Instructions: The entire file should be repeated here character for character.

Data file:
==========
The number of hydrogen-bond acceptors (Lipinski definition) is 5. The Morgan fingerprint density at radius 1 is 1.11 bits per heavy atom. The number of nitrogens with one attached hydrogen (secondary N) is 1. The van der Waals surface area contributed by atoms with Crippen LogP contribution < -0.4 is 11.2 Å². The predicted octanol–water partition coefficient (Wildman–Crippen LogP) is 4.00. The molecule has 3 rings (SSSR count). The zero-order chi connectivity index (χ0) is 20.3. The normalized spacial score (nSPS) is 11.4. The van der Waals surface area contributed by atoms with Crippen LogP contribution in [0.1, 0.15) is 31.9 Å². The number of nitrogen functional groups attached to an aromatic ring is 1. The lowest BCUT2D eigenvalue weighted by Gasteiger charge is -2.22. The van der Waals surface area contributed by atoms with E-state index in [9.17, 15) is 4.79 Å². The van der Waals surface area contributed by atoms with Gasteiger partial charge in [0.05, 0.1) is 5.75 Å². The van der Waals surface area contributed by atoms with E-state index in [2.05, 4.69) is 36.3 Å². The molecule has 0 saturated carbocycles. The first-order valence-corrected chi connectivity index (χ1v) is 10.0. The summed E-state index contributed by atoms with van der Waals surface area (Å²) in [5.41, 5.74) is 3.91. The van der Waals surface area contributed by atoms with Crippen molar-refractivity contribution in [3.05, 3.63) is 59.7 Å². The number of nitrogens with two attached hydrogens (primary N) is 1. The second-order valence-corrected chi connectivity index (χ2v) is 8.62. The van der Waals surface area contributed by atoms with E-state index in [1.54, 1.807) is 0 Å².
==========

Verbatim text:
The number of hydrogen-bond acceptors (Lipinski definition) is 5. The Morgan fingerprint density at radius 1 is 1.11 bits per heavy atom. The number of nitrogens with one attached hydrogen (secondary N) is 1. The van der Waals surface area contributed by atoms with Crippen LogP contribution < -0.4 is 11.2 Å². The predicted octanol–water partition coefficient (Wildman–Crippen LogP) is 4.00. The molecule has 3 rings (SSSR count). The zero-order chi connectivity index (χ0) is 20.3. The normalized spacial score (nSPS) is 11.4. The van der Waals surface area contributed by atoms with Crippen LogP contribution in [0.1, 0.15) is 31.9 Å². The number of nitrogen functional groups attached to an aromatic ring is 1. The lowest BCUT2D eigenvalue weighted by Gasteiger charge is -2.22. The van der Waals surface area contributed by atoms with E-state index in [9.17, 15) is 4.79 Å². The van der Waals surface area contributed by atoms with Gasteiger partial charge in [0.05, 0.1) is 5.75 Å². The van der Waals surface area contributed by atoms with E-state index in [2.05, 4.69) is 36.3 Å². The molecule has 0 saturated carbocycles. The first-order valence-corrected chi connectivity index (χ1v) is 10.0. The summed E-state index contributed by atoms with van der Waals surface area (Å²) in [5.41, 5.74) is 3.91. The van der Waals surface area contributed by atoms with Crippen molar-refractivity contribution in [3.05, 3.63) is 59.7 Å². The number of nitrogens with two attached hydrogens (primary N) is 1. The second-order valence-corrected chi connectivity index (χ2v) is 8.62. The van der Waals surface area contributed by atoms with E-state index in [1.54, 1.807) is 0 Å².